Create your own Super Newspaper by creating a layout that seems like it is a real newspaper.  You could surf newspapers around the world, too, to learn what other people in other countries are saying about your Issue. A good place to start is at the website,, which has a left frame with hotlinks to major international daily newspapers. Create your Super Newspaper by hotlinking to the research you have compiled.  Make your newspaper look like a newspaper with banner, headlines, photographs, interviews, advertisements, attributions, and other typical elements.

Internet Comic Book
Create a booklet of words and images of sequential art about your Issue. Integrate a narrative about different dimensions and controversies of your issue into a flexible and powerful printed format. This project selection is not for the art-challenged, like Dr. Carolyn! You must be able to upload your final Comic Book onto your class blog, so be conscious of any technology needs ahead of time if you choose this project.

Movie Trailer
The goal is to create a movie trailer of a fictitious movie based on your Issue. First, write a script. Next, plan out how you will assemble visuals and narration into a cohesive narration.  You can film it or create a Microsoft Photostory or Microsoft Movie Maker composition.

Music Montage
This is a compilation of several pieces of music that speak to the various points of view different people hold about your Issue. This should be accompanied with visuals and/ or lyrics to create a multimodal response. Post the lyrics with songwriter credits on your class blog... but beware of copyright infringement!  You can also layer narration and graphics into a streamed series of persuasive issues that use music to create meaning.  Our own high school Sound in the Hall recording studio may be of assistance to you.

Photographic Slide Show
This is a photographic representation of themes and content of your Issue through images. You may choose among photos artwork, graphics, museum artifacts, and other digital artifacts. You should arrange your slide show so that the images build into a narrative: you should tell a story through your selection of images.

Point of View Plea
This is a filmed appeal from the hypothetical point of view of someone who dramatizes what is means to be emotionally involved with your Issue. He or she should talk directly to the camera and discuss the Issue honestly and openly. Be creative, though: remember, lectures aren’t persuasive.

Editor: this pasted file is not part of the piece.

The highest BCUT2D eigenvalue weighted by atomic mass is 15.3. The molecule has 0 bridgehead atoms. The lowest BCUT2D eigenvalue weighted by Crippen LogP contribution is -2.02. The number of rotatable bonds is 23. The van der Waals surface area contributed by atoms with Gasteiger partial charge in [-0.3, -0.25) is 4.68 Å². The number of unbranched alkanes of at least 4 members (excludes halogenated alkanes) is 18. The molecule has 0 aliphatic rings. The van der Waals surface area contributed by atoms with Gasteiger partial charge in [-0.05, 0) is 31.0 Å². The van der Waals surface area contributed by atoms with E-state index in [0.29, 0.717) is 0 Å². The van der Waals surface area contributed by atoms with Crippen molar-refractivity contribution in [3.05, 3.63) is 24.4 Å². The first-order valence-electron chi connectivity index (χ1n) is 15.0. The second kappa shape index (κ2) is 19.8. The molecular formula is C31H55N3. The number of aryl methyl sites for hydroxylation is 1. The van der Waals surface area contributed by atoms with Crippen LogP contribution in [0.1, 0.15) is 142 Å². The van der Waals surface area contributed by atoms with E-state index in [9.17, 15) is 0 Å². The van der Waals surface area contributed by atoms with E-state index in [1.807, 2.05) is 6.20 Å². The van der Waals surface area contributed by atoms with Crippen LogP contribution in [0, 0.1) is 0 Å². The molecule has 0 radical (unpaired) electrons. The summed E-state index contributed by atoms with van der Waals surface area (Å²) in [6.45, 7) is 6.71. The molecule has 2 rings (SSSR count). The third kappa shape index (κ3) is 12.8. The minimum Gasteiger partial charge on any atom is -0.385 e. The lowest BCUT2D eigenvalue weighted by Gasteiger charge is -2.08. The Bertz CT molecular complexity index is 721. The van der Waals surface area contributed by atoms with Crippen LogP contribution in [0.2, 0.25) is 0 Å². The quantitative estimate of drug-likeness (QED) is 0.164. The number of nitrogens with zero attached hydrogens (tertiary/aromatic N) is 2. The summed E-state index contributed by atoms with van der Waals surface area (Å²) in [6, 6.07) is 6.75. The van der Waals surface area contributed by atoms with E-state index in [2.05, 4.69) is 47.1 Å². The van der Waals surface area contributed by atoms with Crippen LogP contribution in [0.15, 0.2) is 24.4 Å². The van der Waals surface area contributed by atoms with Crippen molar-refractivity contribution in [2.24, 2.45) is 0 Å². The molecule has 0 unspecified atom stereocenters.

This on-line magazine reflects your feelings, opinions, and uncertainties about your Issue. You can hotlink to other texts such as editorial, newspaper columns, feature articles, blogs, and advertisements. A ‘Zine is a hypertext composition, so you need to make design decisions about layout, white space, fonts, color balance, visual proportioning, and headlines.

Wednesday, November 11, 2009

What does blogging look like in the public school?

The following is a overview of a blog that I shared with my tenth grade students.

Creating a Blog: Your Voice, Your Choices
What is a blog?

The word “blog” is short for "Web log." A blog is a specialized site that allows an individual or group of individuals to share a running log of events and personal insights with online audiences. ( It offers readers the opportunity to reply to opinions and link to their own blogs. ( Some blogs have definite authors who disclose their names and some with anonymous authors who use a nickname.(

Why are we learning about a blog?

As part of our “Society, Issues, and Identity” unit, you, as one of Ms. Fortuna’s students, will post occasionally to a classroom blog. Because it is important for you to be safe and protected when using the Internet for classroom purposes, you will post on the classroom blog using a pseudonym.

What is a pseudonym?
A pseudonym is a "false name" or alias used by a writer desiring not to use his or her real name. Sometimes called a nom de plume or "pen name. ( A pseudonym serves many purposes. An assumed name protects the anonymity of an author.( Fictitious names are often used when the person performs a particular social role. ( In this situation, you will be using a blog to publish your classroom learning experiences.

What is it called when I send something I have written to the blog?
When you submit your writing to the moderator, it is called posting.

Who is the moderator for our blog?
Ms. Fortuna is the moderator for the blog. This means that she reviews and sometimes abbreviates posts from the students. Some posts that are submitted to the blog may not be accepted, and yet other posts may be accepted without any editing. It is likely that most submissions will get posted with some editing.

How often will I be required to blog?
About once a week or so, Ms. Fortuna will schedule a computer lab for the class.

What is the address for the blog?

Blogging assessment criteria
Integration/ Synthesis of Concepts and Principles: